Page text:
The 21st Century Writer

(Or: I am not a lazy git.)

It’s probably fair to say that about 80% of a writer’s labours are hidden from public view.  They’re the projects that never quite come together, or never get picked up, for a whole variety of reasons.  The pitches that seem to be going somewhere, and then die at the last – and this is particularly true of the TV world, where only a tiny fraction of what is written actually makes it to the screen.  The articles that get bumped from magazines, or websites, or newspapers, because something more newsworthy has just surfaced.

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I work at my writing constantly.  Five days a week, sometimes more.  It’s my job, it’s my life.  A book with my name on it may crop up once a year, sometimes with even longer breaks, so it’s easy to think I while away my hours drinking in the local pub or wandering the world, watching the clouds pass by.  (I do both, just not all the time.)  What you don’t get to hear about are all the pieces of work that never break surface, because: what’s the point?  But here’s what I have been doing:

No ‘Mark Chadbourn’ book recently?  That’s because I’ve been writing a series of books under the pseudonym I’ve reserved for historical fiction (to avoid confusion among readers, booksellers and marketing people) – James Wilde.  These books have made The Times best-seller list, so as people are keen to keep reading them, I feel an obligation to keep writing them.  I’ve just signed a three-book deal with Penguin Random House for a new series which will be of interest to James Wilde readers *and* Mark Chadbourn readers (particularly if you liked Age of Misrule).

I also work extensively as a screenwriter – 26 hours of produced work for the BBC under my belt to date.  I’m currently developing several new series for broadcasters around the world, and working on a film script.  My near-future SF series, Shadow State, is in the hands of a US network.  My book, Testimony, an investigation into a British Amityville, is being developed for UK and international TV.  I have a political thriller and a crime series also in development.  It’s a long road from here to any of these projects appearing on a screen near you, and they all might fall at any one of the numerous obstacles.  But, you know: paid work.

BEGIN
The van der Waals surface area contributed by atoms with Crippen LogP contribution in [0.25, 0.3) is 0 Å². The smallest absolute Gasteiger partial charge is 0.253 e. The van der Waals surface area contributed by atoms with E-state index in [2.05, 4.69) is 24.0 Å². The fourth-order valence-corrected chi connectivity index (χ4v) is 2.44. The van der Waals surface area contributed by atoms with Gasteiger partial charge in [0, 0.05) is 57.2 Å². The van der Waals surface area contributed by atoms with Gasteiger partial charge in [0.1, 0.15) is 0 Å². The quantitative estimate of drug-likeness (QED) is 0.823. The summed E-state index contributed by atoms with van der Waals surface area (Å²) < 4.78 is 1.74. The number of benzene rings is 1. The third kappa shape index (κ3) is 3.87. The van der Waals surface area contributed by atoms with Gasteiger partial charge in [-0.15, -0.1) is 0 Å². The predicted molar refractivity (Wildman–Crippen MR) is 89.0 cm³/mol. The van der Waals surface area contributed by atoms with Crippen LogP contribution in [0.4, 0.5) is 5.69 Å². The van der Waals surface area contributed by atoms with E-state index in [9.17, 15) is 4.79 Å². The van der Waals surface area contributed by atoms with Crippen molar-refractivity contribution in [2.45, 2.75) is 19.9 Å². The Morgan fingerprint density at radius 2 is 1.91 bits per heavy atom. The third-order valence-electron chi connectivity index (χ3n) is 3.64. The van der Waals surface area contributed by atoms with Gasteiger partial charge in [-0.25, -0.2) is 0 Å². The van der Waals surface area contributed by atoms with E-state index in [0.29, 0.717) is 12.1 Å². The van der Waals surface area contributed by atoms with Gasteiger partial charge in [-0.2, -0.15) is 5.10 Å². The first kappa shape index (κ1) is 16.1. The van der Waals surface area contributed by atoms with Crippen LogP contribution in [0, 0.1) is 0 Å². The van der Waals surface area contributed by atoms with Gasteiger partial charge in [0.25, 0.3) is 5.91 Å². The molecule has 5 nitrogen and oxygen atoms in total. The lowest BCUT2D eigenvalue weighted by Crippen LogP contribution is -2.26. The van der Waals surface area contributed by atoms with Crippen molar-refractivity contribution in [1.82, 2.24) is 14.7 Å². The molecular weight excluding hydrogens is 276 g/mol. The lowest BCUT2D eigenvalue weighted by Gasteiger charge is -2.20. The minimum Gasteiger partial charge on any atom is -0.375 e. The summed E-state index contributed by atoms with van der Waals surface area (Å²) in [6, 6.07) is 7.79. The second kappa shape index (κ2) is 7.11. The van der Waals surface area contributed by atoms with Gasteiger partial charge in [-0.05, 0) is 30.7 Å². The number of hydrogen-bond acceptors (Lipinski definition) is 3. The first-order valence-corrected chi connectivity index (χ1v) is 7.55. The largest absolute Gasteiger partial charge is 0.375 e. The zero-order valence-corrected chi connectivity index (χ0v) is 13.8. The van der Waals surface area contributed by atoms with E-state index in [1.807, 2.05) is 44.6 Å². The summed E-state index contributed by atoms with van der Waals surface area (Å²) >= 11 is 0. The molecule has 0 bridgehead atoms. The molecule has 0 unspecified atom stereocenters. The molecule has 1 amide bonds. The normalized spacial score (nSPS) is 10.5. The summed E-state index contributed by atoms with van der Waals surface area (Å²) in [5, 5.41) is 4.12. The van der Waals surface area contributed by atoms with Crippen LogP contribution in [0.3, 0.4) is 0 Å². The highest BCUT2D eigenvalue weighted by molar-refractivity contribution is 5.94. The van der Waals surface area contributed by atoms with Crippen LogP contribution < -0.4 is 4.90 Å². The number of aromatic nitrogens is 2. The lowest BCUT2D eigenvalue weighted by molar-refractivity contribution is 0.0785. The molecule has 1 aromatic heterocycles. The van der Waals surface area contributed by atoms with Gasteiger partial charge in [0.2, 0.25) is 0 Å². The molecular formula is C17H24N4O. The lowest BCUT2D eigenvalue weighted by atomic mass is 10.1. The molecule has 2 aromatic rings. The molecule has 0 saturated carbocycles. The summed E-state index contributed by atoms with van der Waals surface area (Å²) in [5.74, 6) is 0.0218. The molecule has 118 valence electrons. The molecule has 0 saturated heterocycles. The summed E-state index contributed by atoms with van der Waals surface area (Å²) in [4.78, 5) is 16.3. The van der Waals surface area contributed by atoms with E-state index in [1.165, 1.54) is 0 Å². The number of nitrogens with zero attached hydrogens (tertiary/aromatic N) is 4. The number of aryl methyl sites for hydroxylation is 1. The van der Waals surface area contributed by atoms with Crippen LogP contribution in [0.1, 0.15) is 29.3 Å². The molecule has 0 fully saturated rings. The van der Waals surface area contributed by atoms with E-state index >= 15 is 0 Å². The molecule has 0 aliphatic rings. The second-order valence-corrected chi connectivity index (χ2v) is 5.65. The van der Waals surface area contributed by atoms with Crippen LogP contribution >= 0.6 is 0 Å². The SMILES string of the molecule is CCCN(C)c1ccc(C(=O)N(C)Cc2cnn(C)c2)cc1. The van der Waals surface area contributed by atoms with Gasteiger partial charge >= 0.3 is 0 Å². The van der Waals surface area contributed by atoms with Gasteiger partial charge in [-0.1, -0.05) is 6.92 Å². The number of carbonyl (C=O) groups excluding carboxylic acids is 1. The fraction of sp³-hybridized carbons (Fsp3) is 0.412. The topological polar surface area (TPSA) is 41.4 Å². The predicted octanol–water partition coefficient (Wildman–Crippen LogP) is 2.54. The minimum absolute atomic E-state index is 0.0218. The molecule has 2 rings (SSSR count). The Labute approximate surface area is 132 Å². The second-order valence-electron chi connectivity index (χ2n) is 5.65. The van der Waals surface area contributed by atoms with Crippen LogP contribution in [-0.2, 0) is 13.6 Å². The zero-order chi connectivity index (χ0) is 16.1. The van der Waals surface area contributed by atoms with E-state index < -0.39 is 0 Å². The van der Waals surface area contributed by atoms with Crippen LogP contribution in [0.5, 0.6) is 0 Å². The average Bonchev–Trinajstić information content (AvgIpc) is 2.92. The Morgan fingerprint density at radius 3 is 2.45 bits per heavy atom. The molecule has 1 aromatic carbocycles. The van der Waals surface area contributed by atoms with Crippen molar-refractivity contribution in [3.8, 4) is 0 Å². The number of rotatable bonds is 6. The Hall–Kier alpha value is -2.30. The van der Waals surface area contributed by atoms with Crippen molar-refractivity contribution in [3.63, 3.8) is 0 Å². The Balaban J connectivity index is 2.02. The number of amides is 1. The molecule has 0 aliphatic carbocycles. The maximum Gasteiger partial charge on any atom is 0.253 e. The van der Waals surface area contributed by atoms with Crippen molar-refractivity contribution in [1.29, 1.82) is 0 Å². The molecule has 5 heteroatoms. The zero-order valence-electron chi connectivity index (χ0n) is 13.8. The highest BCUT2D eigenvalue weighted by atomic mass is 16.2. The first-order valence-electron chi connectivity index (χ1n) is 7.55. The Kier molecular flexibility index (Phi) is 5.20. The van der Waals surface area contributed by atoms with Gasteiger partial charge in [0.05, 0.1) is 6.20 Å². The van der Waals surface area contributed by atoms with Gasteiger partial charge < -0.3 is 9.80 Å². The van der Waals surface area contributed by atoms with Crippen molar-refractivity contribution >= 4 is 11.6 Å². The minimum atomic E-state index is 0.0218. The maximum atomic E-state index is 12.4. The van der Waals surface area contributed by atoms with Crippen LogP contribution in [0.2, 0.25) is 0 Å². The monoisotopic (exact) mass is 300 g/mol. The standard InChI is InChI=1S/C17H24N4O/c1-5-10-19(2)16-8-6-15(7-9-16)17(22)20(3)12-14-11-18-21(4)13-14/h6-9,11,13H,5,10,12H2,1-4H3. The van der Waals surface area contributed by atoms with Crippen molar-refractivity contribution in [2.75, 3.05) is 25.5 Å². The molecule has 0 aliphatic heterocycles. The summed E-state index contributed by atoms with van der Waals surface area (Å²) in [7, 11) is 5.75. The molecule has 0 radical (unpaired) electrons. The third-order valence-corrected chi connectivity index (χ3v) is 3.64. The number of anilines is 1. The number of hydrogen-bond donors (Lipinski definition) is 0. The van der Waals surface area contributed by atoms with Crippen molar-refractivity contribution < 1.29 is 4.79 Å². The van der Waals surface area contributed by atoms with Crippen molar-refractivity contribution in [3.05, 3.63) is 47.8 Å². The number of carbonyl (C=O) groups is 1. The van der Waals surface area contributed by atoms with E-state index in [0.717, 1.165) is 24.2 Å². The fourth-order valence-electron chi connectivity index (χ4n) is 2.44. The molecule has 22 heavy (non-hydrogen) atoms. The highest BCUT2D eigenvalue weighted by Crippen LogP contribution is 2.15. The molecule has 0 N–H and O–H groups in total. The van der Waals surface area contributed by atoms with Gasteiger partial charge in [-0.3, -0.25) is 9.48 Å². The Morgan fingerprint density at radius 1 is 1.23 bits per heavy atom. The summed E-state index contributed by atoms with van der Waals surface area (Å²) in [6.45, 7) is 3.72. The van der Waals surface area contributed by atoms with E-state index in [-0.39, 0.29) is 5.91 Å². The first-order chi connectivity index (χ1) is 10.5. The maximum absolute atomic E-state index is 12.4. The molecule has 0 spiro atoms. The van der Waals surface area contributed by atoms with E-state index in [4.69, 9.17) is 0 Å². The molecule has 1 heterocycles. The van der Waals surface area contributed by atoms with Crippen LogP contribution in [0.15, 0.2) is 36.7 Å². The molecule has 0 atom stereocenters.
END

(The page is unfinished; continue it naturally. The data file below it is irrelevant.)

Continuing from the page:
One of my favourite TV writers is Nigel Kneale, the creator of Quatermass, and I’m writing an extended piece about him for We Are The Martians: The Legacy of Nigel Kneale, a new book looking at his life and work in TV and film.  This will be a great book with some fantastic contributors, so definitely check it out if you have any interest in F/SF/H, TV, film, or just the work of a quality writer.

And on top of all the writing and the endless, endless meetings, I do various talks, lectures, and signings here and there.  The next one is a screenwriting workshop at the Derby Book Festival Writers’ Day.

All of which makes an interesting point about what it takes to be a full-time writer in the 21st century.  Only a very,very few writers make a good living from novels.  A publishing industry on the ropes has slashed advances, and the black arts of publishing accounting means royalties sometimes take a while to surface in your bank (most authors don’t even make any royalties).  The choice for many is to hold down a full-time job and scribble away in the evenings.

But I like my freedom.  It’s been a long time since I was a wage-slave, working as a journalist on the national papers in London.  I’m pretty much unemployable now.  But I also like to eat.  And, you know, have an amazing time travelling the world and being louche in new locales.  So the wise thing is to cast my net wide and put my writing to work in different media.  Eggs/baskets etc.

But then, if you’re a writer, why wouldn’t you?  Story telling is the same all over.  Once you’ve mastered the new skill-set for a new medium, you’re drawing on the same natural ability wherever you’re employed: your ideas.

A film script is a palate-cleanser after a novel, and vice versa.  Journalism and comics and TV all have their particular joys, and they all complement each other.  In the multi-media, cross-platform, constantly mutating 21st century, why would any writer want to limit their storytelling to only one area?